Your colleague Zixin mentions that quantum imaging technologies which use methods like yours could be commercialised soon, when do you think this will be?
I think it is actually quite close. Zixin and I are currently working with experimental colleagues in Germany to see when our techniques would be most useful in astronomy, and we are working with astronomers to see how our technologies could be integrated within their current telescopes. If this is possible, our interferometers could be in use very quickly, within a year or two even.
What is next for your work in this area?
We have reached the limit of resolution for this technology, it can’t get any better than this, however, we are looking at how we can increase the distance that these interferometers can be separated by and still provide useful data. By having the interferometers really spread out they could act like a huge telescope and will enable high resolution imaging of galaxies even further away, giving insight into the universe even further back in time. Usually, when the interferometers are separated by over 100m it is difficult to obtain coherent signals, and if you put the light through optical fibres, you can lose some of it. Repeaters can be used to repeat the signal before it is lost, but this is not ideal and can still pose issues. We are investigating how we could overcome these issues by building networks of interferometers and ideally, we’d like to surround the globe with a network of these technologies. We have been working on this and the longest distance I think we achieved was approximately 2000km, extending beyond this is an enormous technological challenge but is something we are working on.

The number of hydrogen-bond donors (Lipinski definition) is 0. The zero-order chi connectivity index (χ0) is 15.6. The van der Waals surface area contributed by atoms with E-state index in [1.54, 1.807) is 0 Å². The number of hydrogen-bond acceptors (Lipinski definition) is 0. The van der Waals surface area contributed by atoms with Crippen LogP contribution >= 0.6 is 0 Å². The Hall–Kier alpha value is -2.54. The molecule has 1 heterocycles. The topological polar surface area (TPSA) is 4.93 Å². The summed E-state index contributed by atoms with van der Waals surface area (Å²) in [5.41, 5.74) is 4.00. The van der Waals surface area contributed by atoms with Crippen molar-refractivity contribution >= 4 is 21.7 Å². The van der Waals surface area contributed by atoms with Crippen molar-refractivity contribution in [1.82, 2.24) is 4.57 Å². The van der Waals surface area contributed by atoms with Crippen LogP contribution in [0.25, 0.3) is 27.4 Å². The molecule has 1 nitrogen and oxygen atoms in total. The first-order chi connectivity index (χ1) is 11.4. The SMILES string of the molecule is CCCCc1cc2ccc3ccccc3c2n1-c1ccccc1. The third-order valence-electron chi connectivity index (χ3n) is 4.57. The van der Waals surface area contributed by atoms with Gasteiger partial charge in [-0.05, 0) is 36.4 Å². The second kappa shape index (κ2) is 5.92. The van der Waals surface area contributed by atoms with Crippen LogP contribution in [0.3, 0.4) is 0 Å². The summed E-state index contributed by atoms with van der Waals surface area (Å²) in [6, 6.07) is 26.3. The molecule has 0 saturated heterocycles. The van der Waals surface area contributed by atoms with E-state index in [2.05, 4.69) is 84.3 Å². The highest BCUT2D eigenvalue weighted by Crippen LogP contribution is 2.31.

The networks we hope to build could also be used as a platform for secure communications and potentially to connect multiple quantum computers across large distances, therefore enabling the quantum internet.
Are there any other areas of quantum technologies that you’re excited about, and if, so why?
I’m really excited about the quantum computing side of things. People around the world are working very, very hard on this and are running incredible experiments. There are a number of technologies that are being developed that could make up the final form of the technology, whether that is superconducting qubits, ion traps or solid-state qubits with optical interfaces, for example. A lot of work is going on to make these technologies scalable and also to develop ways of linking multiple quantum computers up to create a quantum internet. It’s hard to know which technology will end up being the final form of a quantum computer, but we will learn a lot of physics along the way, and the impact on society will be tremendous.